How greenhouse effect works

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The greenhouse effect is the process by which the earth’s surface and its lower atmospheres are warmed up. Its mechanism was first suggested by Joseph Fourier in 1824 and experimentally confirmed by John Tyndall in 1860 [1]. Since then, much effort has been devoted to fully understand its mechanism, causes and consequences.

We can easily understand the mechanism of the greenhouse effect if we know how an actual greenhouse keeps its inside warmer. In fact, the mechanism by which the warmed atmosphere of a planet warms its planet’s surface and lower atmosphere is somewhat different from the mechanism by which an actual greenhouse warms up. However, there is a stunning analogy between them.

Figure: Structure of a greenhouse [2]

An actual greenhouse warms up due to the reduced convective heat transfer. The glass of a greenhouse lets sunlight to go through them which in turn warms the ground inside. The warmed ground then acts as a heated body and emits longwave radiation (IR) thereby warming the air inside. However, the warmed air is not allowed to escape from the house as the house is almost closed. This stops the natural convection and prevents the inside from cooling. So, the eventual result is a warmer indoor.

The greenhouse effect is not a result of blocked convection but a process governed by heat-trapping gases in the atmosphere. The greenhouse gases in the atmosphere are transparent to the shortwave radiation (visible light) but opaque to the longwave radiation (IR). As a result, visible light reaches the earth surface. In this case, it is important to know that much of the solar radiation comes as visible light. A certain portion of the incident solar radiation is reflected back to the outer space by the earth’s surface. However, the remaining incident radiation warms the earth’s surface up. The hot earth’s surface acts as a black body and radiated its heat energy out. But this radiation from the earth is not allowed to escape directly from the earth’s atmosphere and is trapped by the heat-trapping gases (absorbed). The following figure illustrates how the greenhouse effect works.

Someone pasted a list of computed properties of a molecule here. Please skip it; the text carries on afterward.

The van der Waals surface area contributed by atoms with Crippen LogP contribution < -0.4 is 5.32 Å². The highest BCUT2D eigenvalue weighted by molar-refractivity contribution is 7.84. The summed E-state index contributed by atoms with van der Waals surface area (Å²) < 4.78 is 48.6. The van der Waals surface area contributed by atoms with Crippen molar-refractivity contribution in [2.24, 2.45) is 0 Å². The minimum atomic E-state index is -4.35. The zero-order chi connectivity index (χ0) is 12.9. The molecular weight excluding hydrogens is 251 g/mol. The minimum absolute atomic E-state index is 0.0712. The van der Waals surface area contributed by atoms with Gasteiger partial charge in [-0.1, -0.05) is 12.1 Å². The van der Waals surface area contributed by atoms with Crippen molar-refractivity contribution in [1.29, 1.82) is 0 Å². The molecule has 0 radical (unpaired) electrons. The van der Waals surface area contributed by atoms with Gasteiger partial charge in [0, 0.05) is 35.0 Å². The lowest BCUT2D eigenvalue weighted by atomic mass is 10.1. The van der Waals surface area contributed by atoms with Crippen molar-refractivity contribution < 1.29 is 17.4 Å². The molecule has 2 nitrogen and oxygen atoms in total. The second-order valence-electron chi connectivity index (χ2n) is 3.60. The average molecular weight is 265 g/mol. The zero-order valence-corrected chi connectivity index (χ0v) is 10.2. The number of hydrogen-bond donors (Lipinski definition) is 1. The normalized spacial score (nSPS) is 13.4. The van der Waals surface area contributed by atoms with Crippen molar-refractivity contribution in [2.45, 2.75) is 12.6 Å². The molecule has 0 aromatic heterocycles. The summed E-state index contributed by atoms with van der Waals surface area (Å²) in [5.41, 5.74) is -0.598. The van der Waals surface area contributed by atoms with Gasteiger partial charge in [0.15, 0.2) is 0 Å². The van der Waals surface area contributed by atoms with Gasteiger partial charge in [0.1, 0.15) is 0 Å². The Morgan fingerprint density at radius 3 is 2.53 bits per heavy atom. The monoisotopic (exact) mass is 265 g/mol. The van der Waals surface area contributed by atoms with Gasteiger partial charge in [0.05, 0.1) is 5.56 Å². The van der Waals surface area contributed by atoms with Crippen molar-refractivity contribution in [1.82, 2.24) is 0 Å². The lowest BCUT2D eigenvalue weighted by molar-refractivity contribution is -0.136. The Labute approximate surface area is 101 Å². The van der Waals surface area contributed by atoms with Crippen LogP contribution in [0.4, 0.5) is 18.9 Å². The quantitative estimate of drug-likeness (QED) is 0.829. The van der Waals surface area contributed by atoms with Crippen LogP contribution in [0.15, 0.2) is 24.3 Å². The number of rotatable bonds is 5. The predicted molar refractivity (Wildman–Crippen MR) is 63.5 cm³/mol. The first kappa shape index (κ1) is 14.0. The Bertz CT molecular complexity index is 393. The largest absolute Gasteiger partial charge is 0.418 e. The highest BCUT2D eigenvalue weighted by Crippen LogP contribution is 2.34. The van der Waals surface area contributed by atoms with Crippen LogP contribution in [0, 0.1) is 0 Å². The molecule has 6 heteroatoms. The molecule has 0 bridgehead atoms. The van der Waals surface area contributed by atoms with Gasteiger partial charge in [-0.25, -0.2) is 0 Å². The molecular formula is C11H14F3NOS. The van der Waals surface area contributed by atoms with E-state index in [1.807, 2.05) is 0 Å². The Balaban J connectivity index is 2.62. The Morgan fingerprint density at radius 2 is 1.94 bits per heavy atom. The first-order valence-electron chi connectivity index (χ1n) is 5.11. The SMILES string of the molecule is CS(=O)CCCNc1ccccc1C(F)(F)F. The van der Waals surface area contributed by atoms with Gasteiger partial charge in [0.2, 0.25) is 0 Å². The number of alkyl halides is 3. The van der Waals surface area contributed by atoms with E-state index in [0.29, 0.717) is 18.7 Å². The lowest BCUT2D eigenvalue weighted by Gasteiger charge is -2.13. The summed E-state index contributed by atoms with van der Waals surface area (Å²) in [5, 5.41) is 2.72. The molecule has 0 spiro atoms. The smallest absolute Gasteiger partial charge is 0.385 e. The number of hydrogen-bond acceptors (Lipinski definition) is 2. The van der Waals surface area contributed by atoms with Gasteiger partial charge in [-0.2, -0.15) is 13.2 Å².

How longwave radiation is trapped?

As we all know, earth’s average surface temperature does not exceed at least 50 ˚C. So, much of the earth’s surface heat radiates longwave radiation (not shortwave radiation). This can be easily understood by treating the earth’s surface as a black body whose temperature is always less than 50 ˚C. Unlike shortwave radiation, longwave radiation is absorbed by greenhouse gases even though some of the longwave radiation passes through the atmosphere. The greenhouse gases then re-emit the absorbed radiation to all directions including towards the earth. As a result, the earth’s temperature always remains at a higher temperature than that we would expect if there was no greenhouse effect. This warming effect is somewhat analogous to that of a greenhouse and therefore is referred to as the greenhouse effect.

The natural greenhouse effect is one of the key factors in determining the habitability of a planet. But human activities improve the greenhouse effect making the planet warmer than it was in the past. In next articles, we will discuss natural and enhanced greenhouse effect in detail.


[1] Handel, M. D., & Risbey, J. S. (1992). Reflections on more than a century of climate change research. Climatic Change21 (2), 91-96.
[2] By John Phelan (Own work) [CC BY 3.0 (], via Wikimedia Commons

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